Tuesday, November 23, 2010

If it's Thursday it Must be Turkey

Before wishing everyone a wonderful Thanksgiving and hazarding the new TSA obstacle course by flying off to New England for family fun (I mean it), I wanted to share Judith Miller's comparison between Israeli and US airport screening costs:

Elderly traveler learning
the Dougie Dance at the airport
"Security experts love quoting Israeli security experts who say that their country does not rely on such expensive scanners and other high-tech solutions. Israeli security is brilliant and thorough, because it must be. But Israel has one major international airport. The United States has 5,000 airports with paved runways, 376 of which have regularly scheduled airline service. And Israeli security is hugely expensive compared to America's, according to Bloomberg News. By its analysis, Israel spends around 10 times more per passenger than the United States does –or about $100 million a year for security for El Al, or $76.92 per trip by its 1.3 million passengers (half of which is picked up by the Israeli government). United States, by contrast, spent in 2008 $5.74 billion to monitor and protect 735,297,000 passenger trips, or around $7.80 a passenger.

"Moreover, were America to try to adopt Israel's system, the TSA would probably become the nation's largest single employer. In a blog posted by Foreign Policy, Annie Lowrey estimated that subjecting each passenger flying through a U.S. airport to an average 10 minutes of questioning by one guard (Israel's average is 15-20 minutes) would require about 7.35 billion minutes, or 123 million hours, of work annually.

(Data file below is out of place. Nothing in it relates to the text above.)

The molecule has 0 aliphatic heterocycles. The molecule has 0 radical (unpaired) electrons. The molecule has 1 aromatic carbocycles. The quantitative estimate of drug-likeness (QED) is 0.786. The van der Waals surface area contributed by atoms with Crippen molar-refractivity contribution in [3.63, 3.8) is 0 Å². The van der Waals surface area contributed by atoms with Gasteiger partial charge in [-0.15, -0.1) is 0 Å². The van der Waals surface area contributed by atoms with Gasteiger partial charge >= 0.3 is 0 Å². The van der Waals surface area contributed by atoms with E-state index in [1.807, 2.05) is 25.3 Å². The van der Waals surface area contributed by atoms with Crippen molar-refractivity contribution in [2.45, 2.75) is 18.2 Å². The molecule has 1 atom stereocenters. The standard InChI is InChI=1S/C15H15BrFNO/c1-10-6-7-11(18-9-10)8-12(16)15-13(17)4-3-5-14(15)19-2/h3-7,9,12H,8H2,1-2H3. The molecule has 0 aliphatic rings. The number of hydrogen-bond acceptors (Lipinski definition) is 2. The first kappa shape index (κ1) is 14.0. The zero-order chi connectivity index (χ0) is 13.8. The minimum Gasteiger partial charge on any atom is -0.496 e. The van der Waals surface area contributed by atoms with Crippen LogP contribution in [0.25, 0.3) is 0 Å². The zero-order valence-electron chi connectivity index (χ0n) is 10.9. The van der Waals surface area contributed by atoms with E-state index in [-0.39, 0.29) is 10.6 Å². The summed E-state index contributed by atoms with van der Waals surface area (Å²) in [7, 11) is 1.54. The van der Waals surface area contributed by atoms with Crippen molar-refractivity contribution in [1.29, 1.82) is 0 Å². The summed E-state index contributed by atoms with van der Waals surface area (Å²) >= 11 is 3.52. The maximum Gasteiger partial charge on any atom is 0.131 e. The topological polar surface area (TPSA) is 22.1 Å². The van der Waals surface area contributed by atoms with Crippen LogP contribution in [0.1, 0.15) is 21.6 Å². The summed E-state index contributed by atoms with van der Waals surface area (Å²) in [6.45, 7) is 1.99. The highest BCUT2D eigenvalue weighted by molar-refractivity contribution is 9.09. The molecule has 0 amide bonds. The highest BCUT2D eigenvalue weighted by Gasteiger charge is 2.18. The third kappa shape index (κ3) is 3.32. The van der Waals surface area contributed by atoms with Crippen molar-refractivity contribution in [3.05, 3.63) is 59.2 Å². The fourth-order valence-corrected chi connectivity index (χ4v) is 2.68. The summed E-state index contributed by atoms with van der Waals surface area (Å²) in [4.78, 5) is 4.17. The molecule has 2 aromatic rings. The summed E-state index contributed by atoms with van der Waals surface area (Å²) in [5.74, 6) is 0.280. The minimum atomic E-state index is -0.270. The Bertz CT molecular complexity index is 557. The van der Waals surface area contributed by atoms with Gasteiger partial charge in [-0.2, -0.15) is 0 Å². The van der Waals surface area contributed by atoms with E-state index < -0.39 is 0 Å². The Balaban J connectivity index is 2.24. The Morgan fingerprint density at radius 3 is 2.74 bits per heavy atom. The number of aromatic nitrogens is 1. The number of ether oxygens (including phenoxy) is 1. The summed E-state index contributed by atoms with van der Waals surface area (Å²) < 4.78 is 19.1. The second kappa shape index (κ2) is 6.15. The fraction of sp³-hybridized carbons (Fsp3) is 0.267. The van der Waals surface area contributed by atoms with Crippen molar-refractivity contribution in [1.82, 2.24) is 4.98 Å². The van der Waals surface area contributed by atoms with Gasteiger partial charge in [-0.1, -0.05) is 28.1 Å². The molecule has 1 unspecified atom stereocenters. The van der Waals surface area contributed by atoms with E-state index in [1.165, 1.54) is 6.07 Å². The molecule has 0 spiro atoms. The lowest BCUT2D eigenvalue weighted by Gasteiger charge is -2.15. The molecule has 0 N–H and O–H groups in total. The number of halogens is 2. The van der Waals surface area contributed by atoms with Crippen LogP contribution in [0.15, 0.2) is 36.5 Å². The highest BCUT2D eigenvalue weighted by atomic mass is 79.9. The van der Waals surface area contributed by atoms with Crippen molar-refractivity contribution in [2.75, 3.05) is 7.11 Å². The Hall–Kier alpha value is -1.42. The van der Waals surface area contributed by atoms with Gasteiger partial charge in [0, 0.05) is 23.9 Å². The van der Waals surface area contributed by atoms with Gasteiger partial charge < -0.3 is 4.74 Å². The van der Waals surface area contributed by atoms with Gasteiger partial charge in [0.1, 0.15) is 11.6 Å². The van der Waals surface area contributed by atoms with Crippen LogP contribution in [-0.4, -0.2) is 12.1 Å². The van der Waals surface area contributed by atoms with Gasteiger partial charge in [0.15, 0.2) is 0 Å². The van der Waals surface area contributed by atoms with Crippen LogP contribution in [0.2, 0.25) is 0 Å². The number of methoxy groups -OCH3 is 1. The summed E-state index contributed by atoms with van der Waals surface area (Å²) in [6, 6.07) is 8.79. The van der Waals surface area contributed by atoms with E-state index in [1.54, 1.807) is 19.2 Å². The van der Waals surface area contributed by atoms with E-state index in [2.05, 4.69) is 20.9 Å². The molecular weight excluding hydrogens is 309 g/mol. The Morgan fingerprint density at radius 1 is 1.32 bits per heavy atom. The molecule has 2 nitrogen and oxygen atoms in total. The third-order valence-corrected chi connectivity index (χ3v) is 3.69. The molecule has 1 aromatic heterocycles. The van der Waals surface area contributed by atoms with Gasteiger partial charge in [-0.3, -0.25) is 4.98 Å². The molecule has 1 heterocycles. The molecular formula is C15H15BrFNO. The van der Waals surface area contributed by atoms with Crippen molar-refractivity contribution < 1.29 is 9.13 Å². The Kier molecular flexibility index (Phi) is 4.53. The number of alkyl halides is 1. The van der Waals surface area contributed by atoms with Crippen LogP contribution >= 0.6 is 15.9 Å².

"We'd need 3 million full-time guards to perform it," she wrote. Or "200,000 more people than the total number of active and reserve military personnel, and twice the number of U.S. Wal-Mart employees." And that would also cost at least $150 billion a year."Finally, if you think that TSA officials are badly trained at what they do now, imagine trying to teach them how to use Israel's behavioral profiling based on intensive questioning. This is not going to happen."

Yeah, there are some awful stories floating around and it is absurd that my 81-year-old pacemaker-bearing mother gets the feel-up job each time she flies, but I find it so funny that both left and right-wing ideologues are so busy hawking libertarian objections to the new methods instead of providing serious, practical alternatives. So, let's just get over ourselves and stop holding up the lines. Especially those of us who are privileged enough to be able to fly to be with our families for the holidays.

1 comment:

  1. There is probably a middle ground, between Israeli security and feelups that could be used in the U.S.
    My biggest problem with U.S. security is that it is reactive. Someone smuggles a bomb in his underwear so they feel everyone up or look at them naked. So now a terrorist will shove something up his ass, how will the tsa respond to that?


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